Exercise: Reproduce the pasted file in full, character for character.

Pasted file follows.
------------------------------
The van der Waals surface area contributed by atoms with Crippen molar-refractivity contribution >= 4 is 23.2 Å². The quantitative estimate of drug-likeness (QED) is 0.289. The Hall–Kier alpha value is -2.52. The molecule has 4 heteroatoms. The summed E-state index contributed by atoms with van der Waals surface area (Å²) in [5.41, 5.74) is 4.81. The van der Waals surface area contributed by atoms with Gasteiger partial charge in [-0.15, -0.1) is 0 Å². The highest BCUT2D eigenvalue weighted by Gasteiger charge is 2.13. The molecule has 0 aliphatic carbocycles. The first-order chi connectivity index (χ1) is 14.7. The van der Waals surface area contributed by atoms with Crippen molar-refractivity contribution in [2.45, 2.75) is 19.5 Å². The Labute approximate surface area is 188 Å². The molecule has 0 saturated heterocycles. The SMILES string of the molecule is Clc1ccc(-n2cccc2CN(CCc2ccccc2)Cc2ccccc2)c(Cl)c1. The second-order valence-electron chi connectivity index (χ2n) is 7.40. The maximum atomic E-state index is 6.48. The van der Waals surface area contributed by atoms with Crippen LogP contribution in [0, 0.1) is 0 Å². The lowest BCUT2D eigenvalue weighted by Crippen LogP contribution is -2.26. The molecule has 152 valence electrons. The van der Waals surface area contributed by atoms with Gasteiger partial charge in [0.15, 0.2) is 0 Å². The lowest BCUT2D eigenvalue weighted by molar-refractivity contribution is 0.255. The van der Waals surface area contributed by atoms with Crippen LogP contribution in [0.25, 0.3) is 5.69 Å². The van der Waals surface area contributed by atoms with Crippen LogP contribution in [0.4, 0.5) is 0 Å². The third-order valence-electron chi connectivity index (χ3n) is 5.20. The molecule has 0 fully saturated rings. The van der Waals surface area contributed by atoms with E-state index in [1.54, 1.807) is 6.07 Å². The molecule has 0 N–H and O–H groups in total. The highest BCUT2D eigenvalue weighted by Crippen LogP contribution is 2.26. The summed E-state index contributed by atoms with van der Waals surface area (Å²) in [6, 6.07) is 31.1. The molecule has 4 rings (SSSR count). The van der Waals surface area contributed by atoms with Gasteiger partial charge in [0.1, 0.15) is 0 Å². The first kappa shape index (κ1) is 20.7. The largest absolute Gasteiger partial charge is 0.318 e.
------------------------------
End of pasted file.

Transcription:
The van der Waals surface area contributed by atoms with Crippen molar-refractivity contribution >= 4 is 23.2 Å². The quantitative estimate of drug-likeness (QED) is 0.289. The Hall–Kier alpha value is -2.52. The molecule has 4 heteroatoms. The summed E-state index contributed by atoms with van der Waals surface area (Å²) in [5.41, 5.74) is 4.81. The van der Waals surface area contributed by atoms with Gasteiger partial charge in [-0.15, -0.1) is 0 Å². The highest BCUT2D eigenvalue weighted by Gasteiger charge is 2.13. The molecule has 0 aliphatic carbocycles. The first-order chi connectivity index (χ1) is 14.7. The van der Waals surface area contributed by atoms with Crippen molar-refractivity contribution in [2.45, 2.75) is 19.5 Å². The Labute approximate surface area is 188 Å². The molecule has 0 saturated heterocycles. The SMILES string of the molecule is Clc1ccc(-n2cccc2CN(CCc2ccccc2)Cc2ccccc2)c(Cl)c1. The second-order valence-electron chi connectivity index (χ2n) is 7.40. The maximum atomic E-state index is 6.48. The van der Waals surface area contributed by atoms with Crippen LogP contribution in [0, 0.1) is 0 Å². The lowest BCUT2D eigenvalue weighted by Crippen LogP contribution is -2.26. The molecule has 152 valence electrons. The van der Waals surface area contributed by atoms with Gasteiger partial charge in [0.15, 0.2) is 0 Å². The lowest BCUT2D eigenvalue weighted by molar-refractivity contribution is 0.255. The van der Waals surface area contributed by atoms with Crippen LogP contribution in [0.25, 0.3) is 5.69 Å². The van der Waals surface area contributed by atoms with Crippen LogP contribution in [0.4, 0.5) is 0 Å². The third-order valence-electron chi connectivity index (χ3n) is 5.20. The molecule has 0 fully saturated rings. The van der Waals surface area contributed by atoms with E-state index in [1.54, 1.807) is 6.07 Å². The molecule has 0 N–H and O–H groups in total. The highest BCUT2D eigenvalue weighted by Crippen LogP contribution is 2.26. The summed E-state index contributed by atoms with van der Waals surface area (Å²) in [6, 6.07) is 31.1. The molecule has 4 rings (SSSR count). The van der Waals surface area contributed by atoms with Gasteiger partial charge in [0.1, 0.15) is 0 Å². The first kappa shape index (κ1) is 20.7. The largest absolute Gasteiger partial charge is 0.318 e.